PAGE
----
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Alright, I have an small authentication issue. My web service allows to connect to my API over HTTP with a username and password, but this connection can also be restricted to a specific IP address.

This means that the $_SERVER['REMOTE_ADDR'] can be incorrect. I already know that any IP information can never truly be relied upon - I have the restriction only in an attempt to add another layer of security.

If this is the general overview of a request to my web server:

clientSERVER => clientPROXY => myPROXY => mySERVER

Then this means that mySERVER shows REMOTE_ADDR of myPROXY instead of that of the client and sends the actual IP of the client as HTTP_X_FORWARDED_FOR.

To overcome this, my web service has a list of 'trusted proxy' IP addresses and if REMOTE_ADDR is from one of those trusted IP addresses, then it tells my web service that the actual IP address is the value of HTTP_X_FORWARDED_FOR.

Now the problem is with clientPROXY. This means that (quite often) mySERVER gets HTTP_X_FORWARDED_FOR value that has multiple IP addresses. According to HTTP_X_FORWARDED_FOR documentation, the value is a comma-separated list of IP addresses where the first IP is that of the actual true client and every other IP address is that of a proxy.

So, if HTTP_X_FORWARDED_FOR has multiple values and my service is IP restricted, do I have to check the 'last' value of HTTP_X_FORWARDED_FOR against my allowed IP list and just ignore the actual client IP?

I assume that in a system, where I have to set the list of allowed IP addresses, the whitelisted IP address should be that of a proxy and not an IP that is behind the proxy (since that could be some localhost IP and change frequently).

And what of HTTP_CLIENT_IP?

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stackoverflow.com/q/7445592/759866 –  Benjamin Sep 29 '13 at 14:29

4 Answers 4

I like Hrishikesh's answer, to which I only have this to add...because we saw a comma-delimited string coming across when multiple proxies along the way were used, we found it necessary to add an explode and grab the final value, like this:

return end($IParray);

the array_filter is in there to remove empty entries.

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Note that it appears that using the last value in the list is still probably using a proxy's IP. According to the link below, the originating client is the FIRST IP. en.wikipedia.org/wiki/X-Forwarded-For –  Matthew Kolb Dec 31 '14 at 18:45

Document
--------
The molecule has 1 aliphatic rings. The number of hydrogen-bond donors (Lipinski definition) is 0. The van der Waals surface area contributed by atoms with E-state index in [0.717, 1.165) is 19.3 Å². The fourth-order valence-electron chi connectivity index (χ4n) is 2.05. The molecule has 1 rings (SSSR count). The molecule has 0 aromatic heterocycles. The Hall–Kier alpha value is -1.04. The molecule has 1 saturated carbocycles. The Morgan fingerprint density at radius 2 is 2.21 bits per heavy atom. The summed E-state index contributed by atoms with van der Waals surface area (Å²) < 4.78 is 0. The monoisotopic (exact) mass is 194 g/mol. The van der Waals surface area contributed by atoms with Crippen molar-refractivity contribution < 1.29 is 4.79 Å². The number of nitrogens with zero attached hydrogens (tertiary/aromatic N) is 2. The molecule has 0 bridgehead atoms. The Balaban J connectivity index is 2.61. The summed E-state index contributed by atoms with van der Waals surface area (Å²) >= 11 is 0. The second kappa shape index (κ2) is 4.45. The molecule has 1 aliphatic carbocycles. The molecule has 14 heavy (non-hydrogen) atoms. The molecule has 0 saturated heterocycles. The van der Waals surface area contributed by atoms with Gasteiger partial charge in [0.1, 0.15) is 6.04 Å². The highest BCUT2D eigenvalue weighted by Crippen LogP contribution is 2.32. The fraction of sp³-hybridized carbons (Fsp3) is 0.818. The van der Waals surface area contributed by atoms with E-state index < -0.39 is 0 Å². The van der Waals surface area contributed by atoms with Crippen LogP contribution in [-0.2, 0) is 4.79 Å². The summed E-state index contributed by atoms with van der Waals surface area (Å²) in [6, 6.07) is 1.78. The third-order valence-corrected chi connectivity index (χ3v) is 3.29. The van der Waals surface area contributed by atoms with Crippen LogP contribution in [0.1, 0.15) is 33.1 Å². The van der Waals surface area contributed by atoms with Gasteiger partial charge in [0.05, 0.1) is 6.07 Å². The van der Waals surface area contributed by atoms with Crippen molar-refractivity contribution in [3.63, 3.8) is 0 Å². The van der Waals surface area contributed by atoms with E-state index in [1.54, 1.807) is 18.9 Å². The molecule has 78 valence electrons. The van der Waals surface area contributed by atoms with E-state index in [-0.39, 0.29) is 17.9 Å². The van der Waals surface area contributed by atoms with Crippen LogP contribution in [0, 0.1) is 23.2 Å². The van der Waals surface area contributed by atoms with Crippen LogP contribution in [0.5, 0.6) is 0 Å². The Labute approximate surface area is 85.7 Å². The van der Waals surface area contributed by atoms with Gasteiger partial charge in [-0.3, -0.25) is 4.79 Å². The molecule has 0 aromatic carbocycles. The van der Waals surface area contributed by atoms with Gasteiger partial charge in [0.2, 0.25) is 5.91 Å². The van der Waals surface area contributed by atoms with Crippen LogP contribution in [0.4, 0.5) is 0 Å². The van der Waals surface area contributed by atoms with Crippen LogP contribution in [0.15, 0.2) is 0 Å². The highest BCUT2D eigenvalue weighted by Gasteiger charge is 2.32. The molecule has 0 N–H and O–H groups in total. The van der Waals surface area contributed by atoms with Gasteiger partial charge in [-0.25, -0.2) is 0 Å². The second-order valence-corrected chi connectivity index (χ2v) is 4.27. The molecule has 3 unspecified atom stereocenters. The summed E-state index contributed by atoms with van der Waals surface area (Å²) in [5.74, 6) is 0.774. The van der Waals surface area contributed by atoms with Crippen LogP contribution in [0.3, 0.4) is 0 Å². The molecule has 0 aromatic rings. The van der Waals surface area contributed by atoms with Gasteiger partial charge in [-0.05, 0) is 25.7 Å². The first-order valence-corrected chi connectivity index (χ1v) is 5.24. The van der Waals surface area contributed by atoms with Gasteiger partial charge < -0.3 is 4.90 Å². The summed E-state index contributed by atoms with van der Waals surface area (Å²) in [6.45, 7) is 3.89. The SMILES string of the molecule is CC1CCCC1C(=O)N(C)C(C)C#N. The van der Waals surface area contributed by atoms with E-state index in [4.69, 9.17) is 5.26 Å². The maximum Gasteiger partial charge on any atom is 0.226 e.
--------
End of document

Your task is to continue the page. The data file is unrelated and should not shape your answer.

You can use this function to get proper client IP:

public function getClientIP(){

     if (array_key_exists('HTTP_X_FORWARDED_FOR', $_SERVER)){
            return  $_SERVER["HTTP_X_FORWARDED_FOR"];  
        }else if (array_key_exists('REMOTE_ADDR', $_SERVER)) { 
            return $_SERVER["REMOTE_ADDR"]; 
        }else if (array_key_exists('HTTP_CLIENT_IP', $_SERVER)) {
            return $_SERVER["HTTP_CLIENT_IP"]; 

        return '';

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This answer doesn't address the specific situation described in the question, where not all requests are passed through a proxy. As a result, requests received directly from clients may contain inaccurate IP addresses in headers. –  duskwuff Oct 26 '14 at 0:43
Nice answer, you can find even accurate from Prestashop's Tools class :) . Find getRemoteAddr() function –  Vipul Hadiya Apr 22 at 6:58

HTTP_CLIENT_IP is the most reliable way of getting the user's IP address. Next is HTTP_X_FORWARDED_FOR, followed by REMOTE_ADDR. Check all three, in that order, assuming that the first one that is set (isset($_SERVER['HTTP_CLIENT_IP']) returns true if that variable is set) is correct. You can independently check if the user is using a proxy using various methods. Check this out.

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None of these headers is "more reliable" than the others. They can all be forged by the client, and your applications needs to know what's trusted and what's not: you normally know your infrastructure and the IP address of any proxy / load balancer in front of your HTTP server(s). –  Benjamin Sep 29 '13 at 14:28
True, but generally, if an order of preference is to be established based on assumed reliability, this is it. I realize that they can all be manipulated, but if these must be used, this is how to do it. –  TheEnvironmentalist Sep 29 '13 at 19:37

If you use it in a database, this is a good way:

Set the ip field in database to varchar(250), and then use this:

$theip = $_SERVER["REMOTE_ADDR"];

if (!empty($_SERVER["HTTP_X_FORWARDED_FOR"])) {
    $theip .= '('.$_SERVER["HTTP_X_FORWARDED_FOR"].')';

if (!empty($_SERVER["HTTP_CLIENT_IP"])) {
    $theip .= '('.$_SERVER["HTTP_CLIENT_IP"].')';

$realip = substr($theip, 0, 250);

Then you just check $realip against the database ip field

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